We're only a few days into 2018, and the apocalypse has already begun. Much of the country is currently experiencing temperatures that are way below normal for this time of year. Oh yeah, and the entire east coast is being slammed with a winter storm of such epic proportions it's actually called a "bomb cyclone." Yes, that it the official weather term for what's happening right now.

The Northeast especially has seen feet of snow and ice accompanied by swirling, violent winds — not so much a winter wonderland as a winter nightmare land.

Even Florida and other places in the south are seeing rare snowfall and record-low temperatures. The extreme cold is doing much more than surprising the human residents of these areas — it's shocking the whole ecosystem, so much so that iguanas have started freezing and falling out of the sky (well, out of the trees they hang out in). It's pretty sad and surprising, but it's also a little funny. (Don't worry, they are not dead. Just frozen.)

This bomb cyclone is the real deal.

It's basically like a hurricane, but with massive amounts of snow instead of rain, and it's affecting people up and down the entire east coast of the country. Tens of thousands of people are without electricity, blizzards have been canceling school left and right (yay!), and conditions are incredibly dangerous.

The winds are so strong that they're making even underground escapes from the cold, like NYC subway stops, full of snow.

"Are we shoveling subway stations as well? Real question," Brooklyn Councilman Justin Brannan tweeted. In more suburban or rural places, cars are literally frozen in place and feet of snow have piled up in people's driveways.

It's insane — people are literally up to their waists trying to trek through the snow.

Even as the east coast in being pounded with precipitation, life goes on, and people have had to try to find ways to maintain their daily routines even though in some cases, walking to the corner store or getting in the car is nearly impossible.

Sometimes we don't think about how weather like this affects the wildlife in the area, but animals are hit just as hard as humans by extreme winter storms.

Frozen sharks have literally been washing up on the shores of Massachusetts beaches. I think it's safe to say that that's not supposed to happen. And yet, Donald Trump continues to tweet about how global warming must be a hoax because it's cold out. That's not how it works.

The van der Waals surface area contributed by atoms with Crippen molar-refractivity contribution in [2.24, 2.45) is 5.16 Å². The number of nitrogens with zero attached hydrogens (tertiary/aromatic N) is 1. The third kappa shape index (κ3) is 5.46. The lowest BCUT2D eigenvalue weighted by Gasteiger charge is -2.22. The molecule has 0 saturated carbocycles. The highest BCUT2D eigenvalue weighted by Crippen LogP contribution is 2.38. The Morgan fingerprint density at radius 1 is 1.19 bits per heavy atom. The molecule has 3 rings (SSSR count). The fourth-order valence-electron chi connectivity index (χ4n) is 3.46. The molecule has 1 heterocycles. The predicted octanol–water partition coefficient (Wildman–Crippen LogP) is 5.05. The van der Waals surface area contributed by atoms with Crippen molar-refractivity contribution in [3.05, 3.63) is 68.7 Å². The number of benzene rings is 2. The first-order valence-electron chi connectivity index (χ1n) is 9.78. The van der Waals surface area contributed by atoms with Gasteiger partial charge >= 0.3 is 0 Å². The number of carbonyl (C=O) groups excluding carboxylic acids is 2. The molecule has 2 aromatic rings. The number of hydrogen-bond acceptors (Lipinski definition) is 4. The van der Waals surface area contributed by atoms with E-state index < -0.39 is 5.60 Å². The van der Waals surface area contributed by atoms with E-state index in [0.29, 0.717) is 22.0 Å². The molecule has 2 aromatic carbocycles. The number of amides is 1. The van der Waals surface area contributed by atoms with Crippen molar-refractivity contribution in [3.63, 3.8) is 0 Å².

One overlooked animal that's being mighty affected by the bomb cyclone is iguanas.

via: Getty Images

As you probably know, iguanas and other lizards prefer warm temperatures. That's probably why many iguanas choose to hang out in the trees of what is a reliably balmy state: Florida. But it's been cold in Florida lately, so cold that iguanas are freezing and falling out of trees. Now, I'm going to show you some pictures of these poor, frozen iguanas. Just know that they are not dead and that it is OK to laugh...

OK, here is Frozen Iguana No. 1.

I named her Elsa because, you know, she's Frozen. Temperatures in Florida have dropped below 40 degrees, which is pretty unheard of in the Sunshine State.

And 40 degrees is cold enough that iguanas are completely immobilized and falling out of trees.

I know. This world is insane. Most likely, these iguanas are not dead, and they just need to warm up a bit.

This Twitter user advised moving these stiff lizards into the sun to give them a better chance of warming up quickly.

But Kristen Sommers, who works for the Florida Fish and Wildlife Conservation Commission, said it's better to leave them where they are since they might feel threatened and bite once they warm up a bit.

Iguanas are native to Central and South America, and they start to slow down when temperatures fall below 50 degrees Fahrenheit.

So when it hits the 30s, it is officially too cold for them to move at all. And they're not the only animal this happens to. The wildlife commission has been hard at work rescuing sea turtles that have frozen up and have been "found floating listlessly on the water."

As of right now, though, there is no rescue effort planned for the iguanas.

So this is it, folks. We're watching the end of the world happen in slow motion. These frozen iguanas are just like us — paralyzed because we've entered unknown territory. Afraid of what might happen next. And super super cold.